Sparing during surgery is crucial to preserve the visual function of the patient. Its exact anatomy is still challenging to define and its position is not easy to accurately identify, even with diffusion tensor imaging tractography and the most refined tracking procedure 1).
Anterior temporal lobectomy is often complicated by superior quadrantic visual field deficits (VFDs). In some cases this can be severe enough to prohibit driving, even if a patient is free of seizures. These deficits are caused by damage to Meyer's loop of the optic radiation, which shows considerable heterogeneity in its anterior extent. This structure cannot be distinguished using clinical magnetic resonance imaging sequences.
Sarubbo et al., identified two groups of fibres forming the OR. The superior component runs along the lateral wall of the occipital horn, the trigone and the supero-medial wall of the temporal horn. The inferior component covers inferiorly the occipital horn and the trigone, the lateral wall of the temporal horn and arches antero-medially to form the Meyer's Loop 4)
The fiber microdissection technique provides clear evidence that a loop in the anterior temporal region exists, but that this temporal loop is not formed exclusively by the optic radiation. Various projection fibers of the sublentiform portion of the internal capsule (IC-SL), of which the optic radiation is only one of the several components, display this common course. The inherent limitations of the fiber dissection technique preclude accurate differentiation among individual fibers of the temporal loop, such as the optic radiation fibers 5).
There is considerable variation in the anterior extent of Meyer's loop. In view of this, diffusion tensor tractography of the optic radiation is a potentially useful method to assess an individual patient's risk of postoperative VFDs following anterior temporal lobe resection 6).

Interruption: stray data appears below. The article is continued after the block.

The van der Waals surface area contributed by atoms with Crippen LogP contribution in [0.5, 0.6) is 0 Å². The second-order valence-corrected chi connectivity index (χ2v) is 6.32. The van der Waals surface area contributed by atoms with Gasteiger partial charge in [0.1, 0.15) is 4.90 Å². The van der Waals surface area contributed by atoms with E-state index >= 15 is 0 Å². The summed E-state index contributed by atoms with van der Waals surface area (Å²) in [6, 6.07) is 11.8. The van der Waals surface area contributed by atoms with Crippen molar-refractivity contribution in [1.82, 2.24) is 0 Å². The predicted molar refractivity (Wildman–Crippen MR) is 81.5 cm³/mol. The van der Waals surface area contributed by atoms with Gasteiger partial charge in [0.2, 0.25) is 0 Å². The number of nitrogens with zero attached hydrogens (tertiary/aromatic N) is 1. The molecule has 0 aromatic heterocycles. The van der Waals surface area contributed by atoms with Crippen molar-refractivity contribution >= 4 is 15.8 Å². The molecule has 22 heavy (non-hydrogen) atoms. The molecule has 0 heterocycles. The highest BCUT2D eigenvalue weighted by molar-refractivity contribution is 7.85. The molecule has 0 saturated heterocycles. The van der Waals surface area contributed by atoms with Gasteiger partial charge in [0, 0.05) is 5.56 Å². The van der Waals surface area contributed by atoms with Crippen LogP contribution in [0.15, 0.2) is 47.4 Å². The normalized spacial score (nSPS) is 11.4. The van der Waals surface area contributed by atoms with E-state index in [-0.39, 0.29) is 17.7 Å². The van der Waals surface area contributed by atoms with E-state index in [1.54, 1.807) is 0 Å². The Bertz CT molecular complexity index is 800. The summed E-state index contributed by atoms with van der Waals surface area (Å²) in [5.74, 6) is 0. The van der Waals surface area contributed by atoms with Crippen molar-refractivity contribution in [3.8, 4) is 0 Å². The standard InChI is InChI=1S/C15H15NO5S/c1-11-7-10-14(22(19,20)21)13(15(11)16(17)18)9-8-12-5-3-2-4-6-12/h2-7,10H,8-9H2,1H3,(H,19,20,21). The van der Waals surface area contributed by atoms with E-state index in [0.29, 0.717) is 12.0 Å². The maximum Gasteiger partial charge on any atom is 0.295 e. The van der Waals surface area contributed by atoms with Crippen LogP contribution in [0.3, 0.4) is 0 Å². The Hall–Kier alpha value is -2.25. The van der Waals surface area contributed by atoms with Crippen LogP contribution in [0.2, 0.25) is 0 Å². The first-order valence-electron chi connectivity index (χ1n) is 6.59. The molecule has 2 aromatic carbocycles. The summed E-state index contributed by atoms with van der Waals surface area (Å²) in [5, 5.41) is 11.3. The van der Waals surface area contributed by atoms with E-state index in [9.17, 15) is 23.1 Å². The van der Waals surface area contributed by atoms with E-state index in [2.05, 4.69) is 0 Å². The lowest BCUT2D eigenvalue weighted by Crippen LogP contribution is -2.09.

Temporopolar tumors led to a posterior shift, always including Meyer's loop; therefore, a pterional transcortical approach is recommended 7).
Bertani et al., made a DTI study of twenty-six patients undergoing resection of a temporo-parieto-occipital lesion; then, we reconstructed the ORs of each patient with two techniques (the first developed by our team, the other taken from the literature), using the same tracking software and parameters. We evaluated the accuracy of each technique measuring three distances, which define Meyer's Loop position. We made five data groups and compared the two techniques with each other. Finally, we compared our results with eight anatomical dissection studies and other tractographic studies.
The study shows that the technique allows a more accurate definition of Meyer's Loop position: they found a statistically significant difference (p<0.05) for all the distances between the two techniques; our results resembled those obtained in dissection studies. Our technique is also easy to perform and repeatable.
The tracking technique could be of marked interest for the evaluation and anatomical definition of Meyer's Loop position, particularly to neurosurgeons approaching the anterior temporal region 8).